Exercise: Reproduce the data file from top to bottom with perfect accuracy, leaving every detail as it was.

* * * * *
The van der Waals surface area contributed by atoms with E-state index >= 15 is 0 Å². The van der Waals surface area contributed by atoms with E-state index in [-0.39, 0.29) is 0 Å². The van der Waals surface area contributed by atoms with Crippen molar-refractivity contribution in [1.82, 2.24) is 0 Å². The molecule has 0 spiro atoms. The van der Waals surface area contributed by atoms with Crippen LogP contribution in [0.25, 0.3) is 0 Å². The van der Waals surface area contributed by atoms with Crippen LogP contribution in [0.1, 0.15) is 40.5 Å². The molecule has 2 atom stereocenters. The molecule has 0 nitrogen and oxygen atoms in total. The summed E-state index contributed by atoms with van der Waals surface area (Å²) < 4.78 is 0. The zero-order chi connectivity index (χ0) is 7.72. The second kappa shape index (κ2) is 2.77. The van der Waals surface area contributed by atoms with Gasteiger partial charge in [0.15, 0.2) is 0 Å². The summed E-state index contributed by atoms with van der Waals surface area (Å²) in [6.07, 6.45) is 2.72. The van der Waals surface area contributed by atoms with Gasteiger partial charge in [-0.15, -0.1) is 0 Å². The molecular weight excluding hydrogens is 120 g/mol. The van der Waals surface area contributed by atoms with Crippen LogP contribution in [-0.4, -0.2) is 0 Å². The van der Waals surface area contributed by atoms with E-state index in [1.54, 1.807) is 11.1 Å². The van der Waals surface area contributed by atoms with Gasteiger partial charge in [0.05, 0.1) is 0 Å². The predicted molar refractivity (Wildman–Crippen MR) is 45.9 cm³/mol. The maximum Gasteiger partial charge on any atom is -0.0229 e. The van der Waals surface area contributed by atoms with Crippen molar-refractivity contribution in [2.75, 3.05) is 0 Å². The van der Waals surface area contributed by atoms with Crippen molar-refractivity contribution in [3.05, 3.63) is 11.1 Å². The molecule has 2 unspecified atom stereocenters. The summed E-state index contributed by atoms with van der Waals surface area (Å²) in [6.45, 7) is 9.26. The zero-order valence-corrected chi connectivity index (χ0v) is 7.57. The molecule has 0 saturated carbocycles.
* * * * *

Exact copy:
The van der Waals surface area contributed by atoms with E-state index >= 15 is 0 Å². The van der Waals surface area contributed by atoms with E-state index in [-0.39, 0.29) is 0 Å². The van der Waals surface area contributed by atoms with Crippen molar-refractivity contribution in [1.82, 2.24) is 0 Å². The molecule has 0 spiro atoms. The van der Waals surface area contributed by atoms with Crippen LogP contribution in [0.25, 0.3) is 0 Å². The van der Waals surface area contributed by atoms with Crippen LogP contribution in [0.1, 0.15) is 40.5 Å². The molecule has 2 atom stereocenters. The molecule has 0 nitrogen and oxygen atoms in total. The summed E-state index contributed by atoms with van der Waals surface area (Å²) < 4.78 is 0. The zero-order chi connectivity index (χ0) is 7.72. The second kappa shape index (κ2) is 2.77. The van der Waals surface area contributed by atoms with Gasteiger partial charge in [0.15, 0.2) is 0 Å². The summed E-state index contributed by atoms with van der Waals surface area (Å²) in [6.07, 6.45) is 2.72. The van der Waals surface area contributed by atoms with Gasteiger partial charge in [-0.15, -0.1) is 0 Å². The molecular weight excluding hydrogens is 120 g/mol. The van der Waals surface area contributed by atoms with Crippen LogP contribution in [-0.4, -0.2) is 0 Å². The van der Waals surface area contributed by atoms with E-state index in [1.54, 1.807) is 11.1 Å². The van der Waals surface area contributed by atoms with Gasteiger partial charge in [0.05, 0.1) is 0 Å². The predicted molar refractivity (Wildman–Crippen MR) is 45.9 cm³/mol. The maximum Gasteiger partial charge on any atom is -0.0229 e. The van der Waals surface area contributed by atoms with Crippen molar-refractivity contribution in [2.75, 3.05) is 0 Å². The van der Waals surface area contributed by atoms with Crippen molar-refractivity contribution in [3.05, 3.63) is 11.1 Å². The molecule has 2 unspecified atom stereocenters. The summed E-state index contributed by atoms with van der Waals surface area (Å²) in [6.45, 7) is 9.26. The zero-order valence-corrected chi connectivity index (χ0v) is 7.57. The molecule has 0 saturated carbocycles.